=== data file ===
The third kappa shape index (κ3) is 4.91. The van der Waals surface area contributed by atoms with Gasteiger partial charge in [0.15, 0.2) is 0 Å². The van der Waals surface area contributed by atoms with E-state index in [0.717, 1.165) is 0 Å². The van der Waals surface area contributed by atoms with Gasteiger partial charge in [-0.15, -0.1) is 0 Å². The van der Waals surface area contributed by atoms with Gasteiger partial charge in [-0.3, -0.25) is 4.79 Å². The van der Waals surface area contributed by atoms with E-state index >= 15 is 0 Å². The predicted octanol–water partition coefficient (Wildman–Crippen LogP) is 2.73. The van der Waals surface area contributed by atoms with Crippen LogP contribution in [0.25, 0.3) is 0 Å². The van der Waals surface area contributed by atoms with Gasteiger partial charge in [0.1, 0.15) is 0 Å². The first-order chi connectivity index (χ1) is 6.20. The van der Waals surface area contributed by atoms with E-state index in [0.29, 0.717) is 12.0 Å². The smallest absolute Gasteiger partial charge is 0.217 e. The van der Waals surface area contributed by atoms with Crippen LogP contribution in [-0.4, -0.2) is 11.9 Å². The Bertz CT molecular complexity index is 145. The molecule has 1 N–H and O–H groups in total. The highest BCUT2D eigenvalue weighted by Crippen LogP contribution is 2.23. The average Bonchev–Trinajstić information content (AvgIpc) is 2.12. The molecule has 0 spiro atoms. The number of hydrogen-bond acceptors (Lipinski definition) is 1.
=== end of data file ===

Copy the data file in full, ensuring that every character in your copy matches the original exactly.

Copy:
The third kappa shape index (κ3) is 4.91. The van der Waals surface area contributed by atoms with Gasteiger partial charge in [0.15, 0.2) is 0 Å². The van der Waals surface area contributed by atoms with E-state index in [0.717, 1.165) is 0 Å². The van der Waals surface area contributed by atoms with Gasteiger partial charge in [-0.15, -0.1) is 0 Å². The van der Waals surface area contributed by atoms with Gasteiger partial charge in [-0.3, -0.25) is 4.79 Å². The van der Waals surface area contributed by atoms with E-state index >= 15 is 0 Å². The predicted octanol–water partition coefficient (Wildman–Crippen LogP) is 2.73. The van der Waals surface area contributed by atoms with Crippen LogP contribution in [0.25, 0.3) is 0 Å². The van der Waals surface area contributed by atoms with Gasteiger partial charge in [0.1, 0.15) is 0 Å². The first-order chi connectivity index (χ1) is 6.20. The van der Waals surface area contributed by atoms with E-state index in [0.29, 0.717) is 12.0 Å². The smallest absolute Gasteiger partial charge is 0.217 e. The van der Waals surface area contributed by atoms with Crippen LogP contribution in [-0.4, -0.2) is 11.9 Å². The Bertz CT molecular complexity index is 145. The molecule has 1 N–H and O–H groups in total. The highest BCUT2D eigenvalue weighted by Crippen LogP contribution is 2.23. The average Bonchev–Trinajstić information content (AvgIpc) is 2.12. The molecule has 0 spiro atoms. The number of hydrogen-bond acceptors (Lipinski definition) is 1.